India’s RBI Hits Twitter Milestone in Financial Awareness Drive

TheReserve Bank of India became the world’s only major central bank to gain one million followers on Twitter, boosting efforts to foster financial literacy in a society that is traditionally under-banked and vulnerable to frauds.

The bank’s Twitter handle@RBI reached the million mark on Sunday, Governor Shaktikanta Das said via a tweet. That’s up from about 892,000 followers it had in June, and compares with about 678,000 followers for the U.S. Federal Reserve, a little over 591,000 for the European Central Bank and a tad above 317,000 for the Bank of England.

@DasShaktikanta

RBI Twitter account reaches one million followers today. A new milestone. Congratulations to all my colleagues in RBI.9:22 AM · Nov 22, 2020

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Das has addressed press conferences virtually since the virus outbreak through the RBI’s YouTube channel and official Twitter account, making it a popular handle among investors and the general public.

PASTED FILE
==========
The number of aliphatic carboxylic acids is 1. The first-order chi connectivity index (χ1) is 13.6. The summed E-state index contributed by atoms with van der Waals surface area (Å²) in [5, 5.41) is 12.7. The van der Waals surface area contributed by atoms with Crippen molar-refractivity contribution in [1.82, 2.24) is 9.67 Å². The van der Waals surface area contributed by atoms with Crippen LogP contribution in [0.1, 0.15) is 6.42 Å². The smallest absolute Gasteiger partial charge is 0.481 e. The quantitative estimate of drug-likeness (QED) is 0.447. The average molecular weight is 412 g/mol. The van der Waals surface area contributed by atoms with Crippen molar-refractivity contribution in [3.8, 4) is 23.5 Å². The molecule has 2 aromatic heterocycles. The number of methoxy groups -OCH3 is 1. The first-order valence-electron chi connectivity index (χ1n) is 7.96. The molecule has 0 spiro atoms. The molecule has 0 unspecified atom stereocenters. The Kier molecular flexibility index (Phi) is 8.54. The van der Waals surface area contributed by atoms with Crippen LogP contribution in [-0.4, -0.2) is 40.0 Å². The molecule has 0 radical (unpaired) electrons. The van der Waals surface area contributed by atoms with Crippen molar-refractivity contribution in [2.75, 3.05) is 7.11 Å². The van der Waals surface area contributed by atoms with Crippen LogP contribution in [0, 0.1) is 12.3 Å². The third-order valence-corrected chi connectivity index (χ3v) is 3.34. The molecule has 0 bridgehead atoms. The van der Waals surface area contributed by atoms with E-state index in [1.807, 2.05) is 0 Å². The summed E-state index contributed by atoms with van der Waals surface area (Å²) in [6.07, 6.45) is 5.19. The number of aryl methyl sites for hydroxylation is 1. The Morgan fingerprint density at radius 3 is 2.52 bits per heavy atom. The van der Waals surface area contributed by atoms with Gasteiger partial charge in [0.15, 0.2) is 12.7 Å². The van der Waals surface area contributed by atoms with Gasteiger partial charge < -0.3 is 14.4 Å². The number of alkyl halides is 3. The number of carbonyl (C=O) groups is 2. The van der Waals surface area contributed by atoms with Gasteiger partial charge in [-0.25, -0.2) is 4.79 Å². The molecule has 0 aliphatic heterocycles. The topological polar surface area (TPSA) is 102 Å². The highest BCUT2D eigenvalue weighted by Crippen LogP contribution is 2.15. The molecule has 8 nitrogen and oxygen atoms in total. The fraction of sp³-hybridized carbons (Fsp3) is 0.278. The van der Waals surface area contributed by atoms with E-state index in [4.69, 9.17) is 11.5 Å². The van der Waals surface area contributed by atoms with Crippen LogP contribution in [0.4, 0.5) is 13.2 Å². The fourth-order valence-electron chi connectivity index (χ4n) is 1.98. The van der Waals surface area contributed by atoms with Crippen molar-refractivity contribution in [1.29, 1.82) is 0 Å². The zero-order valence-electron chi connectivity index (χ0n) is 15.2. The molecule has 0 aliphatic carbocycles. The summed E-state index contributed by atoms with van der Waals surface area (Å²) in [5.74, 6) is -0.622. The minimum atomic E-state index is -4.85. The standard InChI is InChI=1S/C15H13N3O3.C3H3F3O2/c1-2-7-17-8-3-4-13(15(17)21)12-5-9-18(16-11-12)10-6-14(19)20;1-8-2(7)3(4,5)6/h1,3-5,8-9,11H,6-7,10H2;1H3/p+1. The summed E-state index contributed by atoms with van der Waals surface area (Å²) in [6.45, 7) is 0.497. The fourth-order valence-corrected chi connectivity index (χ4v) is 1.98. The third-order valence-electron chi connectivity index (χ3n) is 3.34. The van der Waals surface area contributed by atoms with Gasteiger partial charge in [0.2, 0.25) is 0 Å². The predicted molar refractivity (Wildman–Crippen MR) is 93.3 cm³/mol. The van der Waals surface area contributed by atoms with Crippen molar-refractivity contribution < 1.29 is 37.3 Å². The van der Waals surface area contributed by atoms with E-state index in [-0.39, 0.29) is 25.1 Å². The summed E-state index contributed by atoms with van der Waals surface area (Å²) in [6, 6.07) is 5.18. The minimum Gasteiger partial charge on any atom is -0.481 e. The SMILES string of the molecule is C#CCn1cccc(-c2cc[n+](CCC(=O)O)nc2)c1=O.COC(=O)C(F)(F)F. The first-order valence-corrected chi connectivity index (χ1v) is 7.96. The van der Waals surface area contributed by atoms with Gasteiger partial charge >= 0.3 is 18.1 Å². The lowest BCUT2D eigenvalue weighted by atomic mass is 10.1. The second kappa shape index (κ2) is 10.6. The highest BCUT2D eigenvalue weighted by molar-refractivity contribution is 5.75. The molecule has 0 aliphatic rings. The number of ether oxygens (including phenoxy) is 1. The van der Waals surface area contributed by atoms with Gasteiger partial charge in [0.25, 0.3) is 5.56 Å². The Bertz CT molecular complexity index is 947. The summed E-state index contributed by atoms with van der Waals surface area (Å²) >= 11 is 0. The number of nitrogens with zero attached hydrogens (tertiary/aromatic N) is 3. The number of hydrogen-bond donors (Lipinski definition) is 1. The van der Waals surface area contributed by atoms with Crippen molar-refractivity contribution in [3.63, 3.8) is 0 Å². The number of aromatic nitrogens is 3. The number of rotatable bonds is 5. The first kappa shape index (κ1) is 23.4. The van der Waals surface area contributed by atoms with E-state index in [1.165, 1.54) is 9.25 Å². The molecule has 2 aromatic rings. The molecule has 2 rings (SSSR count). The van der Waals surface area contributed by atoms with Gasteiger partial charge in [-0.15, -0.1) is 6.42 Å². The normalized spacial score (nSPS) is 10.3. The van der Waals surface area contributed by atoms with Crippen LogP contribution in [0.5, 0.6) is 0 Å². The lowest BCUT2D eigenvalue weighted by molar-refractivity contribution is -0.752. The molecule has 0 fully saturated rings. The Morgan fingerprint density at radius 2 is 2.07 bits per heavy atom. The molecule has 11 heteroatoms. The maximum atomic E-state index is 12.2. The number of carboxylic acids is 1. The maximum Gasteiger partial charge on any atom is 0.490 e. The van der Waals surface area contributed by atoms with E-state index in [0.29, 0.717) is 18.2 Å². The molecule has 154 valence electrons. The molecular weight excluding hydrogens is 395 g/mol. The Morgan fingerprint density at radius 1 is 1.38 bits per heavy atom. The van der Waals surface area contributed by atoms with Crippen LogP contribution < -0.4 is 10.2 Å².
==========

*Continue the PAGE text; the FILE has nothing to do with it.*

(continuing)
The central bank recently launched a second Twitter,@RBIsays, and a Facebook page by the same name to ensure wider dissemination of public-awareness messages with the aim to promote digital payments, according to its annual report. It also roped in Bollywood star Amitabh Bachchan to spread financial literacy among the masses.

About 80% of adults have access to a bank account in India now, a number that’s grown from around 53% in 2014,according to the Global Findex Report. While digital transactions and new users making cashless payments have seen an increase since the pandemic this year, there has been a general lack of awareness and poor digital literacy in the country, which has resulted in agrowing number of frauds.

“The awareness campaign started with a message from the Reserve Bank’s Governor on the importance of using digital modes of payments: ‘Pay Digital, Stay Safe’,” the central bank’s annual report said in August. “It was followed by dissemination of Graphics Interchange Formats (GIFs) and caricatures on social media handles conveying messages in English, Hindi and eleven regional languages.”

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